Will neighbourhoods embrace more density, and more neighbours, necessary for new approaches to affordable housing? Will local governments politically support the opening up of low density neighbourhoods that have historically been sacrosanct? Will municipal rules be quickly adjusted to support the design profession in the innovation of new typologies? Will the prevailing high cost of land hinder, or enhance, Missing Middle potential?

It promises to be a fascinating debate between two acknowledged experts from UBC, Patrick Conden and Scott Hein who have made substantial careers advocating for sustainable neighbourhood development, and Chuck Brook and Anne McMullin. Ms McMullin is the President and CEO of the Urban Development Institute (UDI), the home club for the development industry, close buddies with Vision Vancouver, and which many of us consider to be the generator of much of the disaster that is housing in Vancouver today.

I’m looking forward to it.  Hope to see some of you there.


Good Density

February 9, 2018

There are groups of people  who camp out on Twitter and other social media outlets demanding more and more density as the solution to Vancouver’s housing crisis. I absolutely agree we need to densify. But I have noticed two things about these twitterers:

  • their primary solution is to build new buildings;
  • affordability is of no account;

They are wrong on both counts.

It is clear from Stats Can’s numbers and all the analysis people like Andy Yan have conducted that supply is not the issue here. Even Gregor Robertson in a deathbed conversion has agreed that supply is not the primary problem and our General Manager of Planning says we have spent a decade building the wrong things.  With 25,000+ empty housing units in the City, and tens of thousands of more units in the pipeline, any attempt to blame lack of supply is simply ludicrous.

I will make one exception to that statement:  housing for very low- or no-income  people has been sorely lacking for a decade, probably because it makes so little profit for the developers.  The City and Province are slowly beginning, albeit with some problems, to deal with that with their modular housing schemes. We need to do a lot more, but at least a start has been made.

The crisis is primarily for the regular working Janes and Joes of Vancouver; the folks who are hard-working productive employees but only make at or below the median wage in Vancouver (which is a notoriously low paid City).  These build-build-build types don’t seem to give a damn about these people. They are quite happy to build condos and townhouses and even apartment blocks that the majority of people cannot afford.

The only people who benefit from such buildings are the developers themselves, speculators, and those who already have houses to sell to finance the purchase.

We need to look at ways that can provide decent housing for the median folks, and we need to do it fast or they will simply move out of the city and take their vitality and talents with them. We can do this by encouraging owners of single detached houses to provide at least two and hopefully three households on each lot. This encouragement could come by relaxing the extraordinarily onerous, expensive, and time-consuming regulations the City imposes today on both in-house suites and laneway houses. We need to legalize all the “illegal” suites and encourage their refurbishment and expansion.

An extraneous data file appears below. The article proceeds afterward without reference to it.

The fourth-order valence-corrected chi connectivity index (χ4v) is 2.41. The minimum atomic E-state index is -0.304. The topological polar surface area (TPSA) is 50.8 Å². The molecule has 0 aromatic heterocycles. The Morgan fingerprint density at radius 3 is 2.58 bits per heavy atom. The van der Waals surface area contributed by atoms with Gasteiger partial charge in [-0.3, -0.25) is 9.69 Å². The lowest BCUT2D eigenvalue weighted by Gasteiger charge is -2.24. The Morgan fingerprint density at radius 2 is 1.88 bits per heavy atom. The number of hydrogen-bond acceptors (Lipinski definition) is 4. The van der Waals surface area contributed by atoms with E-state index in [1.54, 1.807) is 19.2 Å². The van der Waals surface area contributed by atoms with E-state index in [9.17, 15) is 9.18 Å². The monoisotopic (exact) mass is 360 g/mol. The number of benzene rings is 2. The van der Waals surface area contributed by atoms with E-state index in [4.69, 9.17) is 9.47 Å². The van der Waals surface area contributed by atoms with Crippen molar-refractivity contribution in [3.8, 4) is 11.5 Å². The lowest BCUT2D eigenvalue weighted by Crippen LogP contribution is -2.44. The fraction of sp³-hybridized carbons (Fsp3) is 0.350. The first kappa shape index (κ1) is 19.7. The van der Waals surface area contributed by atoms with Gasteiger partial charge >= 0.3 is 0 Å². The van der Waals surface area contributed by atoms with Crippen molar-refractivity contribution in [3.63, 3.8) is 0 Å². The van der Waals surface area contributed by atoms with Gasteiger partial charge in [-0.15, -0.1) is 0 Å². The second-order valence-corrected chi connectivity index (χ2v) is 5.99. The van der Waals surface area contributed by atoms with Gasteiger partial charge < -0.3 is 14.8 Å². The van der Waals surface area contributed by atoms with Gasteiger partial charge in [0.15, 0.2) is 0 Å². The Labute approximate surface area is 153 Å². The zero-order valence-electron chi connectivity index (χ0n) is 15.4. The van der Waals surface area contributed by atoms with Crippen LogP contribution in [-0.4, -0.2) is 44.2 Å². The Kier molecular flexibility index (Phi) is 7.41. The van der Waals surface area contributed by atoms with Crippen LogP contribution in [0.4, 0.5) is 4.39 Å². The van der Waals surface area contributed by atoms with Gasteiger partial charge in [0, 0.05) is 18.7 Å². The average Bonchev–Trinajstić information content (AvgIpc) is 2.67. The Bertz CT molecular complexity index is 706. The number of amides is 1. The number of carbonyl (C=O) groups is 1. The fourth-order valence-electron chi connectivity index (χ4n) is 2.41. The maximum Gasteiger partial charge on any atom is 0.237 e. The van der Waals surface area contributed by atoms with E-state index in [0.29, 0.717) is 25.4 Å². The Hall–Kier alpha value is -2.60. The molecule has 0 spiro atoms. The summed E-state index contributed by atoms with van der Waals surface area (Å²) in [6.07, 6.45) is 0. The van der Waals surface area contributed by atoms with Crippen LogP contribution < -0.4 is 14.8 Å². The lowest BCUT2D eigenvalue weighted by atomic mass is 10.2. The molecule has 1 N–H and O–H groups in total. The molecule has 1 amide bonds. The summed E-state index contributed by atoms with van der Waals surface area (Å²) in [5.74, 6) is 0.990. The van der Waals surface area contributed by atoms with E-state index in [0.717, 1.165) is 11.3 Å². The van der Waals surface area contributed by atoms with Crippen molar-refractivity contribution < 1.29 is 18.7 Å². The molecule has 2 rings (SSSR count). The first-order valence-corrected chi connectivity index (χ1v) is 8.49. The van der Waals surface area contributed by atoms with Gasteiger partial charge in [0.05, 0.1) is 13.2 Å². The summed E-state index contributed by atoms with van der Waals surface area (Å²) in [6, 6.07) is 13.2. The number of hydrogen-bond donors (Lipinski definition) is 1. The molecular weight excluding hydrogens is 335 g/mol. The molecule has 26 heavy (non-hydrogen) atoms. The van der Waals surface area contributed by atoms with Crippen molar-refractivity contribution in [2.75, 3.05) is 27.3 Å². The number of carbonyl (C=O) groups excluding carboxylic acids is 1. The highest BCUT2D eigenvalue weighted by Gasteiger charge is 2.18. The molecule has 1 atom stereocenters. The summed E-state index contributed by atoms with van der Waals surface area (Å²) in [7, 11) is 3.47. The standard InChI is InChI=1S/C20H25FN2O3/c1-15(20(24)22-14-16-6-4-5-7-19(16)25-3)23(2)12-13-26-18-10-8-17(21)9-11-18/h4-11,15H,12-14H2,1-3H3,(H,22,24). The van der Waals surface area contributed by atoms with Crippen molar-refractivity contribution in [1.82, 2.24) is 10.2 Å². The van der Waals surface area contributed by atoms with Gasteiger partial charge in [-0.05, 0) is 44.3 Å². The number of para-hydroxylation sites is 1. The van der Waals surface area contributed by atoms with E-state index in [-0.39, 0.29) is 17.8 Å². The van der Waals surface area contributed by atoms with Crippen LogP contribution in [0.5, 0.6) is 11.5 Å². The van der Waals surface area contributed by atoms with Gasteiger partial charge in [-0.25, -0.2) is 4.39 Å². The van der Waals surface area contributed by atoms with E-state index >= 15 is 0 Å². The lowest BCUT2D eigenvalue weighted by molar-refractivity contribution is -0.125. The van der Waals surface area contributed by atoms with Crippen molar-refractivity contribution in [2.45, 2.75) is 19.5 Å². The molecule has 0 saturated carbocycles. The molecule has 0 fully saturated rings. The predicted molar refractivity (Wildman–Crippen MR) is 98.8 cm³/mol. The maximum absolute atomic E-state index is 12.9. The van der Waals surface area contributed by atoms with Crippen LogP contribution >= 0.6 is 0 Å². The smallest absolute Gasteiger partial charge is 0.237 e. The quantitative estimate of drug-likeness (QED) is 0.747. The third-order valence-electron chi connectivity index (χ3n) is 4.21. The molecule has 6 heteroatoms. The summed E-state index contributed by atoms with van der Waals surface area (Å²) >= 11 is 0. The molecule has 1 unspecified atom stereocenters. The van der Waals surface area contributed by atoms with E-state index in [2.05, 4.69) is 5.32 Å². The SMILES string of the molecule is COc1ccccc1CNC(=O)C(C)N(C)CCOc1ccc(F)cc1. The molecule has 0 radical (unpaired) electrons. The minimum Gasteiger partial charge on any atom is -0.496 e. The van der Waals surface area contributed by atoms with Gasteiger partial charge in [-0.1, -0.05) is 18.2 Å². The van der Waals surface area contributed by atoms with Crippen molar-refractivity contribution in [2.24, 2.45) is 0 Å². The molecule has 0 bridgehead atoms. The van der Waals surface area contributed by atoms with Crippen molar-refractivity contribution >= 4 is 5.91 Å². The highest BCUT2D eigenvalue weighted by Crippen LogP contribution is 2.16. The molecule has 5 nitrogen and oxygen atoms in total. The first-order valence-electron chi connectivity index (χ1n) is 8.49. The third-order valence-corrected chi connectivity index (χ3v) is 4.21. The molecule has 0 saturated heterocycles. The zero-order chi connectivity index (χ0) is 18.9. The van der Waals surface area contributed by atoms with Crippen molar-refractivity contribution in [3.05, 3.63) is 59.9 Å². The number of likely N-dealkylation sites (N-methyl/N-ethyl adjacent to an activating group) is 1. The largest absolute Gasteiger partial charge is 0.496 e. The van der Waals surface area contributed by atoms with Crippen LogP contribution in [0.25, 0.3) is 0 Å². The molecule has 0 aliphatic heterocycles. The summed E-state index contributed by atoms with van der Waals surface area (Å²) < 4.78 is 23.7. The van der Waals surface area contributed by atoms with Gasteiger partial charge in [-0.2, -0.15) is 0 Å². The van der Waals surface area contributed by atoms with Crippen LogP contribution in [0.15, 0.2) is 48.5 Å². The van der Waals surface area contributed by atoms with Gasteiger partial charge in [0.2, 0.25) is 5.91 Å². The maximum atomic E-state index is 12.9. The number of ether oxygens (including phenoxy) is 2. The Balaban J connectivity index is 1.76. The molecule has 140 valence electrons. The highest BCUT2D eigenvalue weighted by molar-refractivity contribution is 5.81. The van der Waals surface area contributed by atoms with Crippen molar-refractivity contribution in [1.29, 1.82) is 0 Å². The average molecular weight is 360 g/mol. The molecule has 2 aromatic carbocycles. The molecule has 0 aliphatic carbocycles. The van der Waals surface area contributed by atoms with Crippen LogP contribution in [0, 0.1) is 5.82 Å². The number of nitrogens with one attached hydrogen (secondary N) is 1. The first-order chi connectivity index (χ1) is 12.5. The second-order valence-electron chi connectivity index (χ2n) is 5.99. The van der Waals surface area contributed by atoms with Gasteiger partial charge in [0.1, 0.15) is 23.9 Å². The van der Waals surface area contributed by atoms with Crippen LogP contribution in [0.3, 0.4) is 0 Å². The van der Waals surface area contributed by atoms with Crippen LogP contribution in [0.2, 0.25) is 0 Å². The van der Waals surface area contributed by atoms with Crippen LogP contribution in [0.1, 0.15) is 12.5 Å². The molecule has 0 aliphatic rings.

Such increases could easily double the density in Grandview, for example (as opposed to the 30% increase envisioned in the Community Plan). And this will be many times less expensive than new building as land costs will be irrelevant.

Finally, while this crisis lasts, it is incumbent on the City to ensure that City-owned land is sold/used only for genuinely affordable housing and not sold or handed over to developers for unaffordable condo towers and the like.

Density is a good thing, but only if regular local people can afford to buy what is built.

Putting Air Parcels To Good Use

November 13, 2017

In the ongoing discussions regarding the possibility of putting residential housing on the redeveloped Britannia site, there has been much talk about the use of “air parcels” or “air spaces.”  Although Planner Andrew Pask admitted at the last GWAC meeting that Council has not formally defined what these terms mean, a general definition might be the erection of usable space above buildings that are specifically designed for a different purpose. In the case of Britannia, this could be housing built above the library or other community facility.

The SPCA office just east of Clark at 7th has similar ideas, as reported in the Vancouver Sun.

“With the land being in “what has become a very sought-after location, there is lots of interest” in seeing how the SPCA can maximize the property, “how we can build what we need and also add a student housing dimension” on the property. We would look to be getting value in those air rights (so that we can build student housing towers) and putting (revenue gained from that) toward our new facility. It’ll go a long way…”  Constructing rental units at a deeper discount, as opposed to luxury properties, would return less profit, but help more people struggling with housing affordability.

I am not keen on them using the term “towers” but it is outside my neighbourhood (just) and it would be up to the local community to decide on whether that would be acceptable. But the general idea is, I believe, to be welcomed.

[many thanks to the regular reader and dog-lover who pointed me to this story]

Densifying Grandview